Going Great With Crete So Far

Topic 26849 | Page 11

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Jeremy's Comment
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It does seem like low miles for an otr driver on my new home daily im still averaging 2650 a week and im home all weekend and 12 hours a day hope things pick up for you

OTR:

Over The Road

OTR driving normally means you'll be hauling freight to various customers throughout your company's hauling region. It often entails being gone from home for two to three weeks at a time.

Jamie's Comment
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It does seem like low miles for an otr driver on my new home daily im still averaging 2650 a week and im home all weekend and 12 hours a day hope things pick up for you

I run about 2500 miles give or take each week so far, the last two weeks I could've hit 3k miles but the last load I was given delivered on the next pay period, happened two weeks now haha.

When I was on the local home depot account, I got into the habit of not worrying about changing my duty status and letting it go from driving to on duty not driving by itself, since I was either driving or doing something work related and hours wasnt anything to worry about. I've been working on getting past that bad habit and going off duty when possible to save more time.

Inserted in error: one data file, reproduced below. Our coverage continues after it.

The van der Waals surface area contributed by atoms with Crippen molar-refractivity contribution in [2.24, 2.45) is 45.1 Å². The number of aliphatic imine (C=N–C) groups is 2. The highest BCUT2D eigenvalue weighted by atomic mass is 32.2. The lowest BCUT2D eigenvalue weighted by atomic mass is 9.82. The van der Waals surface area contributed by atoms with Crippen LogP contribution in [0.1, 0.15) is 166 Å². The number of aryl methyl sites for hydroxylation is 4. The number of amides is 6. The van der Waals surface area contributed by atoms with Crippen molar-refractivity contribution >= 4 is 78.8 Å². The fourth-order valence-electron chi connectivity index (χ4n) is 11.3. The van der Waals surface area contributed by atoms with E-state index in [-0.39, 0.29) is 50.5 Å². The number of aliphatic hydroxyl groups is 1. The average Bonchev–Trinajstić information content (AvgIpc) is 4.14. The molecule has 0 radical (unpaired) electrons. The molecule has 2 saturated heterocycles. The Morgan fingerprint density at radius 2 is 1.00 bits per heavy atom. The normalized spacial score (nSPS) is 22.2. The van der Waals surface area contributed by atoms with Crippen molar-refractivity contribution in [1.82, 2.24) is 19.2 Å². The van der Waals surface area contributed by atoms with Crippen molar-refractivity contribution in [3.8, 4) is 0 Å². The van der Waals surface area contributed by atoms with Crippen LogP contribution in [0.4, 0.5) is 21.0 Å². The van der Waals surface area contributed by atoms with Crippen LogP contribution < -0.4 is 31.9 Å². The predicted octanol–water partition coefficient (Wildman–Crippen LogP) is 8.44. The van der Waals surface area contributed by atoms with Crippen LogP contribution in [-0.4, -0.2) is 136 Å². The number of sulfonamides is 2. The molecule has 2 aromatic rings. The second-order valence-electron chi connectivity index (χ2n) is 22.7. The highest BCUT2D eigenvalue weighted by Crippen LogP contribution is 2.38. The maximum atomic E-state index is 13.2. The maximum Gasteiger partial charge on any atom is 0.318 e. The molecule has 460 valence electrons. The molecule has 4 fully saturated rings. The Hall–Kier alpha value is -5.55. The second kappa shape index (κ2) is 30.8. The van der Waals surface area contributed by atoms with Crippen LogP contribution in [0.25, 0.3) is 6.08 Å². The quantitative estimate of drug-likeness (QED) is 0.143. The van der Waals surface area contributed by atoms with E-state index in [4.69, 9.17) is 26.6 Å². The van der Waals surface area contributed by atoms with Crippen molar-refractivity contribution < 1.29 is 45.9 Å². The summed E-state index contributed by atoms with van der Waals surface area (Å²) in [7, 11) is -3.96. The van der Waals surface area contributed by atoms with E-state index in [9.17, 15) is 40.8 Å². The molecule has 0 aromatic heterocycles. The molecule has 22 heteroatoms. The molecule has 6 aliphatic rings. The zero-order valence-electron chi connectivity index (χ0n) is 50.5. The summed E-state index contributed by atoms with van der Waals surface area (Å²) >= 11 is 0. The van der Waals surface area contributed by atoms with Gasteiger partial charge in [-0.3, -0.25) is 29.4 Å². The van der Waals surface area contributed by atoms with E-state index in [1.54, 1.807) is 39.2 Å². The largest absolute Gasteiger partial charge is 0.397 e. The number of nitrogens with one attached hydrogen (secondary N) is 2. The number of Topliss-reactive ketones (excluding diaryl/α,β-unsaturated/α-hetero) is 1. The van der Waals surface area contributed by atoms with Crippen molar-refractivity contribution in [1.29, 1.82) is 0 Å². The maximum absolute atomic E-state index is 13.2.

But over all I'm fine with the miles I'm driving now, it provides more then enough income to support my wife and I, for weeks I want to run hard, I will. Otherwise it'll be like it is now, where I get weeks around 2200-2500. I dont take breaks any longer then i need to, I'm up and ready to drive when my 10 hour break is over.

OTR:

Over The Road

OTR driving normally means you'll be hauling freight to various customers throughout your company's hauling region. It often entails being gone from home for two to three weeks at a time.

Cece's Comment
member avatar

Can someone explain to me the rookie who is still waiting on orientation and training what the average miles someone should have before a reset or will I learn that in training. I'm sorta confused on everyone is asking Jaime why he had to do a reset already ?? Help my rookie brain understand lol.

Jamie's Comment
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Can someone explain to me the rookie who is still waiting on orientation and training what the average miles someone should have before a reset or will I learn that in training. I'm sorta confused on everyone is asking Jaime why he had to do a reset already ?? Help my rookie brain understand lol.

Everyone is different, but if done right and you're up for it, drivers can easily run 2500-3000 miles a week before needing to do a reset or run off of recaps. Also depends on the loads you are given that week. To each their own, I myself can run 3000 miles a week if I want to push hard enough; I'm perfectly fine running between 2200-2500. Currently I'm aimming to do around 2500-2700 miles a week.

Noob_Driver's Comment